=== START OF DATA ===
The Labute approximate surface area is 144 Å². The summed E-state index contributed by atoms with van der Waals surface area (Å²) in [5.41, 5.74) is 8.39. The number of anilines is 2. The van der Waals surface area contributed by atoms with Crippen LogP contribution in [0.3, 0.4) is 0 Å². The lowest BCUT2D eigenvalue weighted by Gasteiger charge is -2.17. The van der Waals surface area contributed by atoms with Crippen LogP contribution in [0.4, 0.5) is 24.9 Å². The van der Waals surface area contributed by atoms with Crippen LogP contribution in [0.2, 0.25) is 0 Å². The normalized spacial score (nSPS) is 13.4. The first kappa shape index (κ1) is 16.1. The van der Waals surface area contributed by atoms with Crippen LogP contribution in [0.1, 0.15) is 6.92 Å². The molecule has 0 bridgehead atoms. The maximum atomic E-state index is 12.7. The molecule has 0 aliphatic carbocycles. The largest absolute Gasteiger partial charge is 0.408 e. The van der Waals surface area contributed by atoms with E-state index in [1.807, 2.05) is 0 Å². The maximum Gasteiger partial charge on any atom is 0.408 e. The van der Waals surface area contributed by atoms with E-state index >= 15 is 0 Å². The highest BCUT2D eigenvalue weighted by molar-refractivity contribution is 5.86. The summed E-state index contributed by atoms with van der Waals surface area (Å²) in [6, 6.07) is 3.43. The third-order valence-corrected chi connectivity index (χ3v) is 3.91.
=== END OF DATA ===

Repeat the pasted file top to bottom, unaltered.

The Labute approximate surface area is 144 Å². The summed E-state index contributed by atoms with van der Waals surface area (Å²) in [5.41, 5.74) is 8.39. The number of anilines is 2. The van der Waals surface area contributed by atoms with Crippen LogP contribution in [0.3, 0.4) is 0 Å². The lowest BCUT2D eigenvalue weighted by Gasteiger charge is -2.17. The van der Waals surface area contributed by atoms with Crippen LogP contribution in [0.4, 0.5) is 24.9 Å². The van der Waals surface area contributed by atoms with Crippen LogP contribution in [0.2, 0.25) is 0 Å². The normalized spacial score (nSPS) is 13.4. The first kappa shape index (κ1) is 16.1. The van der Waals surface area contributed by atoms with Crippen LogP contribution in [0.1, 0.15) is 6.92 Å². The molecule has 0 bridgehead atoms. The maximum atomic E-state index is 12.7. The molecule has 0 aliphatic carbocycles. The largest absolute Gasteiger partial charge is 0.408 e. The van der Waals surface area contributed by atoms with E-state index in [1.807, 2.05) is 0 Å². The maximum Gasteiger partial charge on any atom is 0.408 e. The van der Waals surface area contributed by atoms with E-state index >= 15 is 0 Å². The highest BCUT2D eigenvalue weighted by molar-refractivity contribution is 5.86. The summed E-state index contributed by atoms with van der Waals surface area (Å²) in [6, 6.07) is 3.43. The third-order valence-corrected chi connectivity index (χ3v) is 3.91.